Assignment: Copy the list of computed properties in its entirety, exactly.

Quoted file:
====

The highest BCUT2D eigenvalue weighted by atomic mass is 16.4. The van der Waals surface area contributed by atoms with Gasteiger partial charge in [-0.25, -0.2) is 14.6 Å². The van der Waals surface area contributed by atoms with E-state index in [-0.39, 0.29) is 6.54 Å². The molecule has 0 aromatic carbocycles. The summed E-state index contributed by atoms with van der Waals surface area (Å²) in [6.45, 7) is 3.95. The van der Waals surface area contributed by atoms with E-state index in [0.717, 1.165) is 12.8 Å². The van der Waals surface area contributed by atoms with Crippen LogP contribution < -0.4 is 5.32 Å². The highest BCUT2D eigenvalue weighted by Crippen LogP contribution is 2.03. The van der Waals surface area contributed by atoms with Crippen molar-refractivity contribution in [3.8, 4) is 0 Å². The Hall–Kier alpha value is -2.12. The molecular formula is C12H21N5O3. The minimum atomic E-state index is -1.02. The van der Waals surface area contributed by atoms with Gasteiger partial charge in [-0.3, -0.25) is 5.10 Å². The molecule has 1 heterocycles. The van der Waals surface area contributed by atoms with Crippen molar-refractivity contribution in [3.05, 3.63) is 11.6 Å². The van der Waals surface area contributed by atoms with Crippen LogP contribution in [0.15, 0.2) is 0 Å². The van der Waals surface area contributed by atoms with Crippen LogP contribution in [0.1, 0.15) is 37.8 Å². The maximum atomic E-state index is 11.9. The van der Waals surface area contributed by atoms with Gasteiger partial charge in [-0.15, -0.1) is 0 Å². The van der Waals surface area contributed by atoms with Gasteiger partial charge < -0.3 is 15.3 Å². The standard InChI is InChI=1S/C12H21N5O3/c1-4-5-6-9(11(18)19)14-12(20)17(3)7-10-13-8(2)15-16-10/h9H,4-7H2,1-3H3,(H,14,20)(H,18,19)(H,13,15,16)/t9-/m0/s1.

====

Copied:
The highest BCUT2D eigenvalue weighted by atomic mass is 16.4. The van der Waals surface area contributed by atoms with Gasteiger partial charge in [-0.25, -0.2) is 14.6 Å². The van der Waals surface area contributed by atoms with E-state index in [-0.39, 0.29) is 6.54 Å². The molecule has 0 aromatic carbocycles. The summed E-state index contributed by atoms with van der Waals surface area (Å²) in [6.45, 7) is 3.95. The van der Waals surface area contributed by atoms with E-state index in [0.717, 1.165) is 12.8 Å². The van der Waals surface area contributed by atoms with Crippen LogP contribution < -0.4 is 5.32 Å². The highest BCUT2D eigenvalue weighted by Crippen LogP contribution is 2.03. The van der Waals surface area contributed by atoms with Crippen molar-refractivity contribution in [3.8, 4) is 0 Å². The Hall–Kier alpha value is -2.12. The molecular formula is C12H21N5O3. The minimum atomic E-state index is -1.02. The van der Waals surface area contributed by atoms with Gasteiger partial charge in [-0.3, -0.25) is 5.10 Å². The molecule has 1 heterocycles. The van der Waals surface area contributed by atoms with Crippen molar-refractivity contribution in [3.05, 3.63) is 11.6 Å². The van der Waals surface area contributed by atoms with Crippen LogP contribution in [0.15, 0.2) is 0 Å². The van der Waals surface area contributed by atoms with Crippen LogP contribution in [0.1, 0.15) is 37.8 Å². The maximum atomic E-state index is 11.9. The van der Waals surface area contributed by atoms with Gasteiger partial charge in [-0.15, -0.1) is 0 Å². The van der Waals surface area contributed by atoms with Gasteiger partial charge < -0.3 is 15.3 Å². The standard InChI is InChI=1S/C12H21N5O3/c1-4-5-6-9(11(18)19)14-12(20)17(3)7-10-13-8(2)15-16-10/h9H,4-7H2,1-3H3,(H,14,20)(H,18,19)(H,13,15,16)/t9-/m0/s1.